Frank Warren, working through a groin injury, was little used — giving Cornelius Walker an opportunity to display his wares. But, like Warren on Monday, he often had trouble finding purchase behind a make-shift group up front.

“We’ve all got to dig a little deeper,” second-year Grambling coach Rod Broadway said. “The players, and the coaches. Right now, we’re just not that good. Seven days in, I’d like to see more progress.”

Receiver Larry Kerlegan, another former quarterback, looked far more comfortable — and has clearly been working to get better at the mechanics of his new spot. Derrick Johnson continues to impress at middle linebacker.

On the second team, defensive back King Beckwith — who, like Johnson, is a former Monroe-area prep standout — laid perhaps the biggest lick of the night when Bogalusa walk-on passer Greg Dillon left a pass a bit too high. J.R. Spivey, nephew of Grambling passing legend James Harris, saw time as a scatback with that unit, as well.

More of my impressions (with apologies to Peter King) on Grambling’s spring sessions, which conclude on Saturday …

–I THINK it’s a good sign that second-year coach Rod Broadway let the team out early today, after the offense marched down the field for a quick six. That unit (suffering the loss of senior leadership on the line and receiver units) needs all the emotional support it can get — and, perhaps, just as importantly, it’s a sign that this team and its coaches are learning to trust one another. These sessions have been like night and day from last year, a feeling-out period that Broadway once described as “running in quick sand.”

–I THINK receiver Kiare Thompson — an early spring breakout star — is wearing down some. Not surprising for such a young player. If he does what he needs to do in terms of conditioning this summer, however, that’s a name that will become familiar in our game stories.

–I THINK offensive lineman Revay Smith is going to start. Even so, I can see as many as three incoming players taking the field in the fall up front. But Smith’s nasty attitude and work ethic have earned him a spot too, if you ask me. I just don’t know if it will be at center, where he’s worked all spring.

–I THINK, meanwhile, that converted quarterback Larry Donnell is going to be great at tight end. He’s got good hands, and has shown an early aptitude for blocking. He just needs to bulk up.

–I THINK that Grambling’s defense, which is calling itself the “Dark Side,” is going to continue to improve — despite the absence of a true middle linebacker. Monroe native Derrick Johnson has impressed. Too, the group lost senior backfield leadership in DeMichael Dizer and Zaire Wilborn, but has found capable replacements in T.J. McCord and Jeffrey Jack, respectively. Nigel Copeland and Kenneth Anio should start at the corners.

Many Grambling lettermen from over the years were to receive a personal letter from second-year football coach Rod Broadway this week — inviting them to Saturday’s Black and Gold spring scrimmage and, more importantly, asking for their consistent input on the program.

A highlight is sure to be a post-game meal, with a selection of local-legend cooks — Gram-Man, Shoes and, of course, long-time assistant coach Sammy White — sizzling up barbeque and other culinary delights.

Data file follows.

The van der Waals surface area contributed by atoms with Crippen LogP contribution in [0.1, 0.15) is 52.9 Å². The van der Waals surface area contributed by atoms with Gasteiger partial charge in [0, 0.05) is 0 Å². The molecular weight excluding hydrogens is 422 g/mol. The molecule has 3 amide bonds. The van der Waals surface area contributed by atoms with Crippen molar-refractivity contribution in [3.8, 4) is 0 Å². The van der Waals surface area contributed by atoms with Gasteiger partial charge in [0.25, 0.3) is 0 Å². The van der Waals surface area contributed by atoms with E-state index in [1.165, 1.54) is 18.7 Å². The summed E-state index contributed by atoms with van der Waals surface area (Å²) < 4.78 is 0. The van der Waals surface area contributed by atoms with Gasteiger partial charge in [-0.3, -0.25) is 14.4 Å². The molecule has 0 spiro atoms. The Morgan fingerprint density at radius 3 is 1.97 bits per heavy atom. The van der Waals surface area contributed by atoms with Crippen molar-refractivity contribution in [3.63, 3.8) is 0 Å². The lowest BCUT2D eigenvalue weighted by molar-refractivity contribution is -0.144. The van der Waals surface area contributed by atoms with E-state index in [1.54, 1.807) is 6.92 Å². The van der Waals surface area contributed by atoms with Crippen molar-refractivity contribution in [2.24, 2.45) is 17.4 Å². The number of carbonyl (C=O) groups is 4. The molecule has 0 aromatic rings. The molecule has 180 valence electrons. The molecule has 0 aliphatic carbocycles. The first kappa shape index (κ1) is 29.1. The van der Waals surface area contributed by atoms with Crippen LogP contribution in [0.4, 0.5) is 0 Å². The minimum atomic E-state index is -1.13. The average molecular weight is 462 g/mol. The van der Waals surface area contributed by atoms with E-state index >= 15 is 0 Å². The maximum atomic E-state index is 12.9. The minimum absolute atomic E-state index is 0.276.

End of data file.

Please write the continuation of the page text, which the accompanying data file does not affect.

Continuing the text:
Like, yeah, raccoon. Note to Gram-Man: I may need something stronger than Diet Coke this time to wash it all down again.

Broadway, by the way, has continued to open up, as he grows more comfortable in the corner office at the Robinson Stadium Support Facility.

He also invited these longtime Grambling stakeholders to feel free to stop in — stressing an open-door policy: “It is my intent to continue to move our football program to higher heights as well as graduate top notch student-athletes,” Broadway wrote in the letter. “In an effort to make the Grambling football program better, I will need your continued support. Anytime you guys are on campus, please come by the football office and visit us.”

Their input would be invaluable. Broadway is to be commended for making the gesture.

I intend to do that after I get some of Sammy’s chicken.

A POST-GAME POST, 4/19/08:
Second-year Grambling coach Rod Broadway finished up with a joke, reminding a jam-packed room full of former lettermen that the fish would be gone soon if they didn’t get downstairs.

It was just the right touch for a post-game meeting on this Black and Gold game Saturday that was by turns friendly introduction, emotional homecoming and roof-raising revival for the ongoing efforts to construct a museum in honor of their former coach, the late Eddie Robinson.

The names there were as familiar as they were important to the future of Grambling’s program, and that museum project: Everson Walls. Leonard Griffin. The Howell Brothers. Jerry Gordon. The Ensleys. Larry Metevia. And many, many more.

I saw David Hicks, a linebacker under Robinson successors Williams and Spears, taking a picture with Walls — one of Coach Rob’s last legends. It was that kind of event.

Broadway had talked, moments before, about meeting Rob in 1998 — and how, even in that brief moment, he had been enthralled. Wilbert Ellis, a Robinson family friend and longtime former Grambling baseball coach, then proceeded to raise the roof.

“Whatever I am, whatever you are,” he said, as emotions welled, “Grambling made us. United, we can do anything.”

There was the sense, with so many of Robinson’s former players there, that he inhabited this place again — and that, as Ellis so eloquently put it, it would “go on, and on … forever.”

Moments later, as everyone dug into the evening’s meal, they were a family once more. Even a year after his death, Robinson still has that power.